The Light eyes further expansion as it opens Banbury site: Cinema and leisure operator The Light is eyeing further expansion after launching its latest venue, in Banbury. The company is anchoring phase two of the Castle Quay Waterfront development in the Oxfordshire town. The 55,000 square-foot venue is the brand’s 12th site, with the company now actively seeking further development opportunities across UK towns and cities. It has appointed KLM Real Estate to help expand its portfolio. The Light Banbury is a three-storey, canal-side destination comprising seven screens, as well as ten lanes of bowling, mini golf, a retro arcade, climbing centre, interactive darts and karaoke room. “We’ve always looked to push the boundaries of what cinema and leisure can offer,” said co-founder Keith Pullinger. “The Banbury opening marks another milestone for our business and is a sign of our intent to provide a unique mix of uses which resonates with our customers. We want to take that concept to as many people as possible and are actively looking for sites across the UK to put The Light at the heart of urban regeneration.” Since attracting investment in 2015, The Light has opened nine additional sites. It is also launching a 40,000 square-foot destination in Redhill, Surrey, in 2023 as part of its town centre development known as The Rise.
Whitbread starts construction of first ‘all-electric’ Premier Inn: Whitbread has started construction of the first “all-electric” Premier Inn hotel, in Swindon. The five-storey, 195-bedroom hotel will be fully heated and powered by grid energy generated from renewable sources and by on-site photovoltaic cells. It is the first Premier Inn to be designed without a connection to a natural gas supply and will also be thermally efficient, featuring energy and heat recovery systems including air-source heat pumps and new water-heating technology. The first green Premier Inn hotel opened at Tamworth in Staffordshire in 2008, achieving 80% less energy usage than a standard Premier Inn. Whitbread UK development director Alex Flach told Property Week: “If we are to achieve our target of becoming a net zero business by 2040, we need to find a replacement for natural gas across our estate. This is a considerable challenge as we rely on natural gas to heat water in our network of hotels and power many of our restaurant kitchens across the country. The new all-electric Premier Inn is designed to give us everything we need to run an operationally successful hotel. A combination of a thermally efficient building and on-site energy recovering and generating systems has given us the confidence to remove fossil fuels from the new Premier Inn.”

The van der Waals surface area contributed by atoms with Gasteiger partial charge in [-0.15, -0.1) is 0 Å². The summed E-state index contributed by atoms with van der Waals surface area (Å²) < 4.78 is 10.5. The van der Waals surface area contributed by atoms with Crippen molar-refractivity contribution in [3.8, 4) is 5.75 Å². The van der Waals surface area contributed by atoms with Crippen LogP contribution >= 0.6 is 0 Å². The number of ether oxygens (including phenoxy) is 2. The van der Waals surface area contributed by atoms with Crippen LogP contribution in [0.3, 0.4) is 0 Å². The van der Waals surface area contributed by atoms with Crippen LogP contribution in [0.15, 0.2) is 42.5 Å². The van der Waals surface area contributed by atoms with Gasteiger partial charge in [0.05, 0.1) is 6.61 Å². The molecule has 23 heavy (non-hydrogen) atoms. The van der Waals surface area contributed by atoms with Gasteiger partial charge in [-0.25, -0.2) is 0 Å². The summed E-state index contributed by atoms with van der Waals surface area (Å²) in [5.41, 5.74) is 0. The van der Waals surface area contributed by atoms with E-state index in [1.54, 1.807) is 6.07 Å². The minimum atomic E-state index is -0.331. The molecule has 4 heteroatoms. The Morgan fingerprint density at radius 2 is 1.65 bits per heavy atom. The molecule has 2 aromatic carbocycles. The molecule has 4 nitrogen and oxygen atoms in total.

Oakman Group opens kitchen garden in Aylesbury as part of drive to sustainability: Oakman Group, the Dermot King-led pub-restaurant operator, has opened a kitchen garden at The Akeman Inn in Aylesbury, Buckinghamshire, as part of its drive to sustainability. While the group, which has grown to 40 pubs in just under 15 years, says it not aiming to become self-sufficient, it added that “it is conceivable that Oakman’s daily specials will one day all feature plant-based ingredients harvested in their own kitchen garden”. Founder Peter Borg-Neal added: “We’re investing in what I recognise is a very tiny step, but for a multiple-site pub group like Oakman, I think this is a first. It is so much more than being about food – it’s also about reinforcing the connection between our guests and the natural growing cycle through our seasonal menus. As well as re-using our natural waste for composting, the kitchen garden will help us take small steps in reducing our carbon footprint for food sourcing and deliveries.” As well as planting more than 500 trees, creating apple and damson orchards, the garden team has grown fruit and vegetables including cucumbers, tomatoes, beetroots, radishes, turnips, French beans, chilli peppers, edible leaves and herbs for seasoning.